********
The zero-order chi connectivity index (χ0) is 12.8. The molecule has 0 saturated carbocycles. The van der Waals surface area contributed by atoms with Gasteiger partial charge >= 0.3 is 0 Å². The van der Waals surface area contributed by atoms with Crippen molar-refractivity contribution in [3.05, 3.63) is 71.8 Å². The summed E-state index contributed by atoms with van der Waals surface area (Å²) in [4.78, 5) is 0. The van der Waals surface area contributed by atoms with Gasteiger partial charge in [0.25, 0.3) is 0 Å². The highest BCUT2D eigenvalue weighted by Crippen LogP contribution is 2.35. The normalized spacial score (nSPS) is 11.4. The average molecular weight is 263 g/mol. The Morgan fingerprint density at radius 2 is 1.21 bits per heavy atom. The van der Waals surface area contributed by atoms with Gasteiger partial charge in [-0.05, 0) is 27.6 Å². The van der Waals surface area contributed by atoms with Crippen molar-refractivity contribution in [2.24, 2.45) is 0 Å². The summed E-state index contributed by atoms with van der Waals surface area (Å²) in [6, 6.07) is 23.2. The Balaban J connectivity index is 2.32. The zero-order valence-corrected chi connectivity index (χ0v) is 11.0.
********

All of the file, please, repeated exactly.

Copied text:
The zero-order chi connectivity index (χ0) is 12.8. The molecule has 0 saturated carbocycles. The van der Waals surface area contributed by atoms with Gasteiger partial charge >= 0.3 is 0 Å². The van der Waals surface area contributed by atoms with Crippen molar-refractivity contribution in [3.05, 3.63) is 71.8 Å². The summed E-state index contributed by atoms with van der Waals surface area (Å²) in [4.78, 5) is 0. The van der Waals surface area contributed by atoms with Gasteiger partial charge in [0.25, 0.3) is 0 Å². The highest BCUT2D eigenvalue weighted by Crippen LogP contribution is 2.35. The normalized spacial score (nSPS) is 11.4. The average molecular weight is 263 g/mol. The Morgan fingerprint density at radius 2 is 1.21 bits per heavy atom. The van der Waals surface area contributed by atoms with Gasteiger partial charge in [-0.05, 0) is 27.6 Å². The van der Waals surface area contributed by atoms with Crippen molar-refractivity contribution in [2.24, 2.45) is 0 Å². The summed E-state index contributed by atoms with van der Waals surface area (Å²) in [6, 6.07) is 23.2. The Balaban J connectivity index is 2.32. The zero-order valence-corrected chi connectivity index (χ0v) is 11.0.